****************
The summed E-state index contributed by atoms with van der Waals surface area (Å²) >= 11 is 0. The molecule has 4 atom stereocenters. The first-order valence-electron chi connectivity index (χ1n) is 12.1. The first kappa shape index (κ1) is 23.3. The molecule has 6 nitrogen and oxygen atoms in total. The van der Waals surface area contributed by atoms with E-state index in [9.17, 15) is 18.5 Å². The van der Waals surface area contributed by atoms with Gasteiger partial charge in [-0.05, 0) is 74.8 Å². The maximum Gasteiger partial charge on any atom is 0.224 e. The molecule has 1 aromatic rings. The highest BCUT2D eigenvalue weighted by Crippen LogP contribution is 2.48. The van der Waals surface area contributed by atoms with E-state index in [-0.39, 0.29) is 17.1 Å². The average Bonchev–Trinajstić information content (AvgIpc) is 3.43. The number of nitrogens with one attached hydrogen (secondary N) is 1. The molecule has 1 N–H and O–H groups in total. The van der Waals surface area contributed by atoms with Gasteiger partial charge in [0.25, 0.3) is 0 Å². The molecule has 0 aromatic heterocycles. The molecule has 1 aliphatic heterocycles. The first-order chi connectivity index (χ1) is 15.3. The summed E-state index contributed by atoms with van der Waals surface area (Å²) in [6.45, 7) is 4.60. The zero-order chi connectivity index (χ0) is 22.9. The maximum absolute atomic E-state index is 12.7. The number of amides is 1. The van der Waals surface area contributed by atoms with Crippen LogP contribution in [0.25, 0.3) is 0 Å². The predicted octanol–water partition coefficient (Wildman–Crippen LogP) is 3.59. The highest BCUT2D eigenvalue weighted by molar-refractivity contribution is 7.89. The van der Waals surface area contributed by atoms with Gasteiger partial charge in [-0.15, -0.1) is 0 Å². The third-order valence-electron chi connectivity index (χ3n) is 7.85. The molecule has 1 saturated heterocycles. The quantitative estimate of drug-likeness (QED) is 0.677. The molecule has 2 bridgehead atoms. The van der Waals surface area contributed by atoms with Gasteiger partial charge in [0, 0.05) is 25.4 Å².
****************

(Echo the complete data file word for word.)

The summed E-state index contributed by atoms with van der Waals surface area (Å²) >= 11 is 0. The molecule has 4 atom stereocenters. The first-order valence-electron chi connectivity index (χ1n) is 12.1. The first kappa shape index (κ1) is 23.3. The molecule has 6 nitrogen and oxygen atoms in total. The van der Waals surface area contributed by atoms with E-state index in [9.17, 15) is 18.5 Å². The van der Waals surface area contributed by atoms with Gasteiger partial charge in [-0.05, 0) is 74.8 Å². The maximum Gasteiger partial charge on any atom is 0.224 e. The molecule has 1 aromatic rings. The highest BCUT2D eigenvalue weighted by Crippen LogP contribution is 2.48. The van der Waals surface area contributed by atoms with E-state index in [-0.39, 0.29) is 17.1 Å². The average Bonchev–Trinajstić information content (AvgIpc) is 3.43. The number of nitrogens with one attached hydrogen (secondary N) is 1. The molecule has 1 N–H and O–H groups in total. The van der Waals surface area contributed by atoms with Gasteiger partial charge in [0.25, 0.3) is 0 Å². The molecule has 0 aromatic heterocycles. The molecule has 1 aliphatic heterocycles. The first-order chi connectivity index (χ1) is 15.3. The summed E-state index contributed by atoms with van der Waals surface area (Å²) in [6.45, 7) is 4.60. The zero-order chi connectivity index (χ0) is 22.9. The maximum absolute atomic E-state index is 12.7. The number of amides is 1. The van der Waals surface area contributed by atoms with Crippen LogP contribution in [0.25, 0.3) is 0 Å². The predicted octanol–water partition coefficient (Wildman–Crippen LogP) is 3.59. The highest BCUT2D eigenvalue weighted by molar-refractivity contribution is 7.89. The van der Waals surface area contributed by atoms with Gasteiger partial charge in [-0.15, -0.1) is 0 Å². The third-order valence-electron chi connectivity index (χ3n) is 7.85. The molecule has 1 saturated heterocycles. The quantitative estimate of drug-likeness (QED) is 0.677. The molecule has 2 bridgehead atoms. The van der Waals surface area contributed by atoms with Gasteiger partial charge in [0, 0.05) is 25.4 Å².